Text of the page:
Many of us who are in debt and on tight budgets likely made a basic resolution for the coming year: we resolved to save money and reduce the size of our budgets. This is naturally easier said than done. Certainly, we can go shopping less frequently, eat out less often, and avoid taking any lavish vacations. All of these more frivolous expenses add up quickly and can be easy, with some self-resolve, to minimize and avoid.
But what about those more routine costs? Specifically, how can we reduce our core expenses in the coming year? Doing so can be more difficult and less rewarding on a per-item level, but lowering our core costs – such as food, utilities, rent, and transportation – can translate into substantial savings in the long run.
When looking to lower core expenses, your food budget is a great place to start. The easy first step is to reduce the frequency with which you purchase food at a restaurant or fast food location. Eliminating restaurant meals altogether can translate into considerable savings, but most people are unable to stick to a sacrifice that absolute. Instead, give yourself a monthly restaurant budget or limit your meals out to one night a week (ie, you only eat at a restaurant on Sunday night, if at all).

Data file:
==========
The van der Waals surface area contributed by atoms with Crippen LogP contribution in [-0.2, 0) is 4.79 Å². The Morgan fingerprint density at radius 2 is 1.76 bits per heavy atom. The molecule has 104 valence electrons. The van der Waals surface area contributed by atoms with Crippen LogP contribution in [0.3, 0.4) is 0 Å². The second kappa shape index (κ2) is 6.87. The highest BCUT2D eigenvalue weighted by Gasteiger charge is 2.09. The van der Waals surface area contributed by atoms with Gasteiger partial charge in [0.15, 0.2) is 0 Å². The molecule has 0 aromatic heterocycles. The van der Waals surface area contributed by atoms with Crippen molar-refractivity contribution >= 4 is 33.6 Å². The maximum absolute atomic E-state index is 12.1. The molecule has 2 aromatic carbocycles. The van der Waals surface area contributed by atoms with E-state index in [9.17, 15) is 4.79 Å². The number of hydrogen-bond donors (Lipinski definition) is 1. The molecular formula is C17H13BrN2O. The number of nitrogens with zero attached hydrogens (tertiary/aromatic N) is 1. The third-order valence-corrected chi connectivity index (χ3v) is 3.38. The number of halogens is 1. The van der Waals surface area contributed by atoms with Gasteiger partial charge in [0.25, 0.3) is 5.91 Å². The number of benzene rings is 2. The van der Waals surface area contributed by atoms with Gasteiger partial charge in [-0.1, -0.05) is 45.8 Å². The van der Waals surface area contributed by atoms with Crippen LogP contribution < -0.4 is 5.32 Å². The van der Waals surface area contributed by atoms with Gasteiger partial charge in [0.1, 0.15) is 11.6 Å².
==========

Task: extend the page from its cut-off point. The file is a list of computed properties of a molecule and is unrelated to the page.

Once restaurant costs have been minimized, it’s now time to turn your attention to the money you spend at the grocery store. Many people spend frivolously at the supermarket, buying items that they do not need or perhaps won’t even use. To insure that your purchases equal your needs, the best approach is to plan out all your meals for a one or two week period beforehand. While doing so can seem onerous, especially at first, having a set list of meals with allow you to buy at the store exactly what you need – and nothing more.
The content of your meals can also make a difference. If you eat a lot of meat products, for example, your grocery costs will likely be higher than someone who gets their protein from beans and nuts. Other foods with lower costs and high nutritional values are rice, grains, eggs, and pasta. Focusing your meals on these products can save you a good deal of money in the long run.
Finally, you can also save money by buying nonperishable items in bulk. Instead of buying smaller containers of products such as olive oil or sugar, you buy larger containers at lower per-unit rates. These containers can then be stored in a pantry or basement for future use. Certain high-use items in your household are certainly worth buying in large sizes and then storing. As with all these other tips, doing so may not translate into immediate and substantial savings, but it will certainly reduce your food costs in the long run.